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UK Internet Filtering Bill Watered Down 183

superapecommando writes in with news that in the UK, Liberal Democratic peers will soften their filtering amendment to the Digital Economy Bill, to allow those wrongfully accused of illegal filesharing to sue the rightsholders in court. The previous version of the Bill had drawn instant criticism from some of the world's largest technology companies, including eBay, Google, and Yahoo, who signed an open letter against the filtering proposal. Blogger Glyn Moody summed up opposition to the Bill, stating that in its previous form, it was "utterly one-sided, where the only winners are a music recording industry too lazy to change, and the losers are everyone else."
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UK Internet Filtering Bill Watered Down

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  • by PeterBrett ( 780946 ) on Tuesday March 16, 2010 @04:54AM (#31492894) Homepage

    Unfortunately, this story is already out-of-date. The Government denied the Liberal Democrat peers the ability to amend the amendment, saying that they'd sort it out themselves during "washing-up", the period just before the General Election when ministers and last-term backbenchers rush through last-minute legislation with minimal debate while the majority of MPs return to their constituencies to campaign.

    See this Guardian article [] for more information.

  • by PeterBrett ( 780946 ) on Tuesday March 16, 2010 @05:07AM (#31492936) Homepage

    What is wrong with the UK? All I ever see are stories about another stupid thing you guys are doing. Not trolling. Think about it. Slashdot is like 7% stories about stupid privacy/internet stories from the UK.

    There are a number of reasons for that:

    1. The UK is an English-speaking country, which means that there are a large number of UK-based Slashdot readers and submitters.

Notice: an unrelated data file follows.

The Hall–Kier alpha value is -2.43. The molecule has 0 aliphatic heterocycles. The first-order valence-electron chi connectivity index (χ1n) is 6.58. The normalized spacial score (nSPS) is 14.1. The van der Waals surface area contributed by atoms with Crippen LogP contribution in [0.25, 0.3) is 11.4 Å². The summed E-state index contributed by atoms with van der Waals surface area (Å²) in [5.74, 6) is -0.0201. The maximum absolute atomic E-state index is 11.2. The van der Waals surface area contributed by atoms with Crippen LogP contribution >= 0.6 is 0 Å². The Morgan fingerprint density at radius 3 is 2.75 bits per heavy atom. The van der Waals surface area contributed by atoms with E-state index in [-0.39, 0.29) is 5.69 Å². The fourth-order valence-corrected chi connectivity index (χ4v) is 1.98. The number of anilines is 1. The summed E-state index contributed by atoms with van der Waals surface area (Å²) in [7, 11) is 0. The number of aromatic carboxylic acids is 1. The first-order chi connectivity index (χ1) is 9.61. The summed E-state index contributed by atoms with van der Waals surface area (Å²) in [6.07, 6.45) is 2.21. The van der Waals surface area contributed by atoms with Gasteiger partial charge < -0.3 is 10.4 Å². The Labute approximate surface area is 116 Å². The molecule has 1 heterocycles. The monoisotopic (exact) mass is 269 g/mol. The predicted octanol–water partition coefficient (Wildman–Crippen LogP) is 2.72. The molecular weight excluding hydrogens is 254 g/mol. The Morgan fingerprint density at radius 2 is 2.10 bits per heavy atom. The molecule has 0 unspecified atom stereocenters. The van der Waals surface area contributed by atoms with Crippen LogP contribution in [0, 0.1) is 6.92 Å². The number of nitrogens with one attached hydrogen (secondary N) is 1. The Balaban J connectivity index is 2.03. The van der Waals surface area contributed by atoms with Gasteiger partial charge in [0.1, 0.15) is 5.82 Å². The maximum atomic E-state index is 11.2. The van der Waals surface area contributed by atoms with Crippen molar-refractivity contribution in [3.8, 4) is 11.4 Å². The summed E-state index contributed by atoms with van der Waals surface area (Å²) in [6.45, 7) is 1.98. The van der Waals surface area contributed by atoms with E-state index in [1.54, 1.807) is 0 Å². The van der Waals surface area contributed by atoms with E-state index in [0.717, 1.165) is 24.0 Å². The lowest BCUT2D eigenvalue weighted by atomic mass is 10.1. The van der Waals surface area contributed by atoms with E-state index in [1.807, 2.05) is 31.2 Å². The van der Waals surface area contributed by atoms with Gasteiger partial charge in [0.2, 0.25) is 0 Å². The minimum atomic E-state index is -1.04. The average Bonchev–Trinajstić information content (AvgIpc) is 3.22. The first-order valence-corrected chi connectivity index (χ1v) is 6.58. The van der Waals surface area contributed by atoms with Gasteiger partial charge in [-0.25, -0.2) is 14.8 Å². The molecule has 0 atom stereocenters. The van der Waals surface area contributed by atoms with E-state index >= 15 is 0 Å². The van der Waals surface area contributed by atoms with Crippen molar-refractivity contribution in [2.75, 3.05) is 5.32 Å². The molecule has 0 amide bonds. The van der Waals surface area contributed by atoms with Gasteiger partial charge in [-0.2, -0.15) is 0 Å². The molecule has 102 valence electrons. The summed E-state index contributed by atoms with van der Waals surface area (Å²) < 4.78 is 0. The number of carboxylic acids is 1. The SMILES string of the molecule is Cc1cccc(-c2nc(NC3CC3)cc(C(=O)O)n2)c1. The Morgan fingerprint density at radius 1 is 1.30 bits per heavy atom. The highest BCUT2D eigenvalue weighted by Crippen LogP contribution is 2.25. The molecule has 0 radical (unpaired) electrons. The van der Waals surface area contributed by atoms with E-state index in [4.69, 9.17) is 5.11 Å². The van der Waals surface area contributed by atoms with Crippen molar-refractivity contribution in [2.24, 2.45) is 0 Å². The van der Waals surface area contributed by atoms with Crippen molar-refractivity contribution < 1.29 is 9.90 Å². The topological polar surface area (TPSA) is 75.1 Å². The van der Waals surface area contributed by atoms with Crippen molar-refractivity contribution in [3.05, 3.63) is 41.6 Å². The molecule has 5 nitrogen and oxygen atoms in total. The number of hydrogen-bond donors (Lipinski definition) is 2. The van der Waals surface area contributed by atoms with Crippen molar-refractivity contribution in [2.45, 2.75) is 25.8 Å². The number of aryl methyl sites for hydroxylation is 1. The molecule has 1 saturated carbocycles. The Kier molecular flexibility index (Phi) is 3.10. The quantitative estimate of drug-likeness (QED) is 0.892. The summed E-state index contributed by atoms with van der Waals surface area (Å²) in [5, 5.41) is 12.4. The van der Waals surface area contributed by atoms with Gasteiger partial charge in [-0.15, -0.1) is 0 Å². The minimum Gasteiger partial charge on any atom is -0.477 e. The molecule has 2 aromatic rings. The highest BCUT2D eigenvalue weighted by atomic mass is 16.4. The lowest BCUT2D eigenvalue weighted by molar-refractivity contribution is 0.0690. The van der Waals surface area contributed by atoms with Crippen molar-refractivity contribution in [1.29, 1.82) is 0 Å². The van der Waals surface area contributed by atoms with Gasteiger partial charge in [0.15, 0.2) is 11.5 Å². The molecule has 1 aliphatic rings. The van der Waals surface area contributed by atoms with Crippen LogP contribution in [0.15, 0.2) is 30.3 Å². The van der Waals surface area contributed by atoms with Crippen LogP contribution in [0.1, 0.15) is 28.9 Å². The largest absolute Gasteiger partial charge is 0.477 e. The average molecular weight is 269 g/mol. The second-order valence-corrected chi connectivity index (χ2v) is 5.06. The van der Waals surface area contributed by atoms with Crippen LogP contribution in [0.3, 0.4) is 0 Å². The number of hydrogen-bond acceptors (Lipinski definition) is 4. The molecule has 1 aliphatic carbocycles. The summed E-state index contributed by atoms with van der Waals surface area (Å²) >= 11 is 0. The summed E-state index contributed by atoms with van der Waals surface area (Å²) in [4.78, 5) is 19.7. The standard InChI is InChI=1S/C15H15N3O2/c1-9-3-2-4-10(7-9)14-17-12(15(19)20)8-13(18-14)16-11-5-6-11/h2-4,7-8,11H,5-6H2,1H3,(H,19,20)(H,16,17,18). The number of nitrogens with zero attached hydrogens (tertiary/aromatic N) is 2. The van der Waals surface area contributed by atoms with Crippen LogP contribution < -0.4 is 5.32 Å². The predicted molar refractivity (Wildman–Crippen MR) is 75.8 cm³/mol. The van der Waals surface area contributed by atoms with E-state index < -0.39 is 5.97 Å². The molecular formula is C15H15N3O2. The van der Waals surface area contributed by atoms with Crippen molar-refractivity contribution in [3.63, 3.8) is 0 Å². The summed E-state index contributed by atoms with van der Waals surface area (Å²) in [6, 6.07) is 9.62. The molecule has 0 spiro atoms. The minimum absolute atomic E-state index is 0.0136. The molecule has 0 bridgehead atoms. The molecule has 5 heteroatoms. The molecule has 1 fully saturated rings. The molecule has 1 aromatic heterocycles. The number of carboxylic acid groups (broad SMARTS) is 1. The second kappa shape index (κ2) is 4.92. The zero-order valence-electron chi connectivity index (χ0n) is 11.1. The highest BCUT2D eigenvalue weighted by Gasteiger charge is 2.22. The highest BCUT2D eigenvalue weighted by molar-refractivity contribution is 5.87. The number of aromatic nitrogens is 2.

2. At the moment, the UK government has a hard-on for copyrights. The vast majority of the Slashdot stories you've seen are actually all talking about the same thing: the Digital Economy Bill, a piece of legislation that's been in the works for some time. It started back in 2008, when the Digital Britain report was commissioned. That report was delivered, there was some proposed legislation written up, a consultation was carried out, the consultation results were published, the Digital Economy Bill was introduced in the Queen's Speech, and then the Bill has been working its way through the many stages of the UK's parliamentary legislative process. Slashdot has been reporting on all of those different points in the same process.
    3. The UK has several highly Internet-aware groups campaigning against this process, and they've been doing their best to get as much media attention on the Bill -- and its multiple issues -- as possible. That naturally includes getting as much coverage as possible on sites like Slashdot, because Slashdot's target demographic is the same demographic that's likely to be sympathetic to their position!

    There are plenty of other countries where privacy/Internet asshattery is going on (such as France), but Slashdot isn't quite such an appropriate forum.

    Anyway, all of the above doesn't diminish the fact that the UK government really doesn't have a clue when it comes to the Internet, and doesn't rate privacy very highly on its list of priorities.

  • Re:What bullshit (Score:5, Informative)

    by PeterBrett ( 780946 ) on Tuesday March 16, 2010 @05:13AM (#31492964) Homepage

    Maybe you can inform us of how you 'change' to accomodate [sic] the fact that people are takuing [sic] your output for free and not paying a single penny

    Except you're a troll, because:

    1. The music industry has seen record profits despite the recession, according to their own figures [].
    2. People who download media illicitly are the exactly the same people who spend the most money on media, as has been shown repeatedly by studies.

    Some good changes that the industry could make would be to, firstly, stop lying, and secondly, to stop trying to criminalise their own best customers

  • by PeterBrett ( 780946 ) on Tuesday March 16, 2010 @06:04AM (#31493174) Homepage

    Who can afford the lawyers? Now if they really wanted to make this work (don't forget that all parties in england have to pacify the media/content owners. Do you want to upset the content producers and then be ridiculed forever in every piece of content? Go ahead, suggest the BBC should be privatized, see how long your public image survives. Yesterday the BBC aired an entirely self serving copyright program that showed only the content owners point of view. How suprising)

    Well, we upset the content producers by our very existence, but we still seem to be getting some media coverage -- indeed, several media organisations have contacted us in the last few hours asking for statements!

    We've published a press release [] about last night's Panorama programme: